I SLEEP WITH ONE EYE OPEN:

Patsy Cline’s love-lament I’VE GOT YOUR PICTURE:

SUGAR BLUES, with Michael Gomez joining in:

WHEN YOU WORE A TULIP:

The concert was uplifting in the nicest ways — worth the walk in the darkness over the Brooklyn-Queens Expressway!

I should point out that this was also a CD release party, so don’t let the videos produce forgetfulness . . . the new CD, OUTSIDE LOOKING IN, is a delight that stands alongside the videos for pure pleasure.  You can order OUTSIDE LOOKING IN as a CD, download, or vinyl record (why not get all three and be safe?) at braincloud.

THE BRAIN CLOUD

May your happiness increase!

ON THE RIGHT SIDE OF THE TRACKS: GORDON AU and the GRAND STREET SUBWAY STOMPERS plus SWING DANCERS! (Dec. 17, 2011)

I don’t ordinarily get myself down to the Second Avenue stop on the “F” subway line; it is too far off my usual orbit.  But I had very good reasons to be there last Saturday, Dec. 17, 2011, to watch the beautifully attired swing dancers cavort on the platform to the music of several hot bands, my favorite being Gordon Au’s Grand Street [Subway] Stompers.  The GSSS was made up of Gordon, cornet; Michael Gomez, guitar; Matt Koza, clarinet, and Mitchell Yoshida, accordion (on the final video here only), Shael Herman, clarinet (in the plaid shirt).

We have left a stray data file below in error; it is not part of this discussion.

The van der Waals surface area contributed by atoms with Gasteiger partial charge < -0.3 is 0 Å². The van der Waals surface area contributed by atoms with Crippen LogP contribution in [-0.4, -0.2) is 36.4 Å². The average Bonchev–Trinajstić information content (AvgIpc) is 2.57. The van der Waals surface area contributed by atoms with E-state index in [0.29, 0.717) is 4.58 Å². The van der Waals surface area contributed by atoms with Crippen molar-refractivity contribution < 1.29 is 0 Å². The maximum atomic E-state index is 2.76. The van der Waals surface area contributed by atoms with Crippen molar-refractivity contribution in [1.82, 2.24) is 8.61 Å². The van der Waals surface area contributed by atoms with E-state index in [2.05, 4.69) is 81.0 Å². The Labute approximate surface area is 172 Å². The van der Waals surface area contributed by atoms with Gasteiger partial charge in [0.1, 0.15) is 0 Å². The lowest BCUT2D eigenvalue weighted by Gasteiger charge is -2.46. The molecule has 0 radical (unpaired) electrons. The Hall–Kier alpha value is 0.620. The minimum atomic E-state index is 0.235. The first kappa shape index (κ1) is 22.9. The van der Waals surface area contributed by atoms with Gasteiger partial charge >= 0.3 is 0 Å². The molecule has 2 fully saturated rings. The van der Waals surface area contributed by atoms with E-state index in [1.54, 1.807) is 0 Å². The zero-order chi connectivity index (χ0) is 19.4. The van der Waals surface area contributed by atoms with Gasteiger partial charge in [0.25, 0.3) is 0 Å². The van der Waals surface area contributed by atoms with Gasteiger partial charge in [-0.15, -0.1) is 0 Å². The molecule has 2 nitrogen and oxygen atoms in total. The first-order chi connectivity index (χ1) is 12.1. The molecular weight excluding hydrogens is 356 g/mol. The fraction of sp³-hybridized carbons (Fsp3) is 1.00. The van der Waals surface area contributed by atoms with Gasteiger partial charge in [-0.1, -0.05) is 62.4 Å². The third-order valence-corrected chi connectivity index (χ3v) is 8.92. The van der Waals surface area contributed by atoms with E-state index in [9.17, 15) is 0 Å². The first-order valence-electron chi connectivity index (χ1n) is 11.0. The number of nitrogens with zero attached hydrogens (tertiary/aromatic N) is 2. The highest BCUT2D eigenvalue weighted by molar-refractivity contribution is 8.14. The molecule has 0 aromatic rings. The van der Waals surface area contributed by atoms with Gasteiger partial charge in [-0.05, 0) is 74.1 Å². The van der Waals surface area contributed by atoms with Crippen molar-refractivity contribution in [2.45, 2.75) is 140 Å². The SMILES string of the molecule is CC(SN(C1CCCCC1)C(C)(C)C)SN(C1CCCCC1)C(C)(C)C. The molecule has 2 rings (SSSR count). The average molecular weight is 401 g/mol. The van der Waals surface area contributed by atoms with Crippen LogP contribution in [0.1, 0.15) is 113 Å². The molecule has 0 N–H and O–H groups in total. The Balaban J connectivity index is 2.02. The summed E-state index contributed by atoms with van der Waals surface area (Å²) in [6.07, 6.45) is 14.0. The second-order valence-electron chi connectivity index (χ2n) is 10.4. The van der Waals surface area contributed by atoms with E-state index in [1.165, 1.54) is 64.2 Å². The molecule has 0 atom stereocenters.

Here are four videos from the platform-performance, and one from the vintage subway car itself . . .

AIN’T MISBEHAVIN’:

I SAW MOMMY KISSING SANTA CLAUS:

I FOUND A NEW BABY (one wonders about the causal relationship between this and the previous song):

WINTER WONDERLAND, always a cheerful song even when the temperature is unseasonably warm (it was 59 degrees today in New York on the first day of winter):

A groovy TROUBLE IN MIND in a genuinely rocking subway car:

This post is for Lynn Redmile, happy with her family in the UK, who would have been alternating between dancing and photographing everyone.

SWING / DANCE! — JAKE SANDERS QUINTET (May 18, 2011)

Professor Jim Fryer tells his students, “Dancing is what music looks like; music is what dancing sounds like.”  A swinging mantra if ever there was one, and the videos below prove his points.

I’ve been admiring the swinging banjo / mandolin playing of Jake Sanders for some time now — but it didn’t prepare me for the groovy jazz he and his Quintet offered a room full of dancers on May 18, 2011.